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In the year 2000 the International Space Science Institute held a workshop on the "Chronology and Evolution of Mars". From this meeting a new view of impact cratering chronology and age-dating of martian meteorites (SNCs) emerged [1]. Continuing analysis of new spacecraft data (MGS, MO, MER, MEX) has provided the information necessary to extend and assess this chronology to a host of geological units and environments. Images from orbit and the surface have revealed the significant role of exhumation in the geological evolution of surfaces. New insights concerning impact fluxes and the influence of secondary cratering processes in impact cratering chronology are emerging. Finally, new analyses of SNC meteorites [2] and their context have raised fundamental questions about the interpretation of the absolute chronologic basis of the time scale.

For these reasons, the Microsymposium 43 workshop "The Martian Time Scale: Craters, Meteorites, Processes and Stratigraphy" will focus on the discussion of several of these major issues. Each discussion topic will be prefaced by a presentation from an expert in the field, followed by ample time for discussion of the issues. The purpose of the workshop will be to 1) identify the most fundamental unknowns associated with our knowledge of the martian time scale and 2) outline the ways in which we might resolve these questions (new observations, experiments, laboratory analyses, etc.). A product of the Microsymposium will be a written assessment of these points. Among the fundamental questions to be addressed will be:

1) What new developments in Mars cratering chronology have occurred since the ISSI Conference? (Bill Hartmann: PSI)

2) What are the real crystallization ages of the SNC meteorites and what role does alteration play? (Larry Nyquist: NASA JSC)

3) What new insights do we have about Mars cratering chronology from new flux estimates and a better understanding of the impact cratering process? (Boris Ivanov: RAS)

4) What do the new image data tell us about Mars cratering chronology and the major phases of geological activity on Mars? (Gerhard Neukum and Stephanie Werner: Freie Universitaet Berlin)

5) What are the implications of new data on the influence of secondary cratering for Mars cratering chronology? (Alfred McEwen: University of Arizona)

6) What are the implications for Mars Noachian cratering chronology of the detection of additional craters and basins with MOLA data? (Herb Frey: NASA GSFC).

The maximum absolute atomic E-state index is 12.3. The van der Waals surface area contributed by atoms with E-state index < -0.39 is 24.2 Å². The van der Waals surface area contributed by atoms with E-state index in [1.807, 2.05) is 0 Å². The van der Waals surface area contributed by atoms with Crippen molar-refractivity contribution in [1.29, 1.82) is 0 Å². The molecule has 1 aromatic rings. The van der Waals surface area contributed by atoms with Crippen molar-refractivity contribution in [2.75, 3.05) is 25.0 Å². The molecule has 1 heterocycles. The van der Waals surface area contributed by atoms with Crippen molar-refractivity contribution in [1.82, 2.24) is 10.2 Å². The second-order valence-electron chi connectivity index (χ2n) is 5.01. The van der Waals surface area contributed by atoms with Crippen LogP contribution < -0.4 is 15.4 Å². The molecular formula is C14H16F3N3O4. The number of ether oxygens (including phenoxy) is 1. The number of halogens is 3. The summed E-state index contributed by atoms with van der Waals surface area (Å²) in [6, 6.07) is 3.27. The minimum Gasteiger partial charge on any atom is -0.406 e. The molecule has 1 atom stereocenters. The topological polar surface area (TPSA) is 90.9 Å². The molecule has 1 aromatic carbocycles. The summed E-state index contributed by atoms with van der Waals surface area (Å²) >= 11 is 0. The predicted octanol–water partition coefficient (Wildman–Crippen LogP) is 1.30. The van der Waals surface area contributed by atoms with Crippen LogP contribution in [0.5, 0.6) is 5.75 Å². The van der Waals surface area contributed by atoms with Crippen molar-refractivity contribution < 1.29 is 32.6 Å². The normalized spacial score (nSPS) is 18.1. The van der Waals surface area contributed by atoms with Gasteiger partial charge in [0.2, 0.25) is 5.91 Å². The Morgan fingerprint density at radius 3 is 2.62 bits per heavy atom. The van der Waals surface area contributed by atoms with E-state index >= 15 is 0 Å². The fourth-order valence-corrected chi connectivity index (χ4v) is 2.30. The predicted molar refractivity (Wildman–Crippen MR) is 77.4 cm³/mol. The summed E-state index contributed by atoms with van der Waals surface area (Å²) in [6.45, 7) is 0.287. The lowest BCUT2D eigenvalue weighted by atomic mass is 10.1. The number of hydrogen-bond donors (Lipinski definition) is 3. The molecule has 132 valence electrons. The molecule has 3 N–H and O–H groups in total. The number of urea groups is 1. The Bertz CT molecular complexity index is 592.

7) What role has exhumation played in the evolution of the surface of Mars and what are the implications for Mars cratering chronology? (Ken Edgett and Mike Malin: MSSS, Invited)

8) How have the new data for Mars changed our perceptions of Mars stratigraphy and geological history? (Ken Tanaka: USGS Flagstaff)

9) What is the importance of in situ analysis and Mars sample return for improving and solidifying Mars cratering chronology? (Glenn MacPherson: Smithsonian Institution)

10) What are the most fundamental questions associated with our knowledge of the martian time scale and how might we resolve these questions (new observations, experiments, laboratory analyses, etc.)? (All)
[1] Chronology and Evolution of Mars, R. Kallenbach, J. Geiss, and W. Hartmann, eds., Space Science Series of ISSI, vol. 12, Kluwer, Dordrecht, 2001, 498 p. See also Space Science Reviews, vol. 96, Nos. 1-4, 2001.
[2] A. Bouvier et al., The age of SNC meteorites and the antiquity of the martian surface, EPSL, 240, 221-233, 2005.

The Microsymposium will be held at the Lunar and Planetary Institute in Houston, Texas, beginning at 1 pm on Saturday, March 11, and will conclude Sunday, March 12, by 12 noon. If you are interested in participating in the Microsymposium, please respond to this e-mail by filling in the form below by e-mail reply. The Microsymposium will emphasize an open discussion format anchored by a series of thirty minute invited overviews (see themes and individuals listed above) followed by thirty minutes of discussion and short commentaries. There will also be an opportunity to present posters; in addition to new contributions, if you have a relevant poster that you planned to give at LPSC, you are encouraged to bring it for display and presentation as this will give you the opportunity to show it to a focused audience. Microsymposium 43 complements and sets the stage for aspects of the more broadly focused LPI Workshop "Surface Ages and Histories: Issues in Planetary Chronology" to be held at the LPI May 21-23, 2006.

We ask that responses requesting short commentaries and posters be made as soon as possible but no later than January 17th, 2006 to James_Head@brown.edu. Please indicate "Microsymposium 43" in the subject line. Those wishing to attend the conference can register any time, including up to the time of the conference, but advance notice helps us to plan refreshments and seating. Please forward this announcement to any interested students and colleagues. There is no registration fee.

James Head and Alexander Basilevsky, Co-convenors

In your e-mail response please indicate:

1. Intention to attend Microsymposium 43

2. Intention to make a short 5-minute commentary on one of the themes above:
Commentary title:

3. Intention to submit a poster to the Microsymposium:
Poster title:

4. If unable to attend, do you want to be added to the mailing list?

Abstracts from previous Microsymposia:

Micro 42, October 2005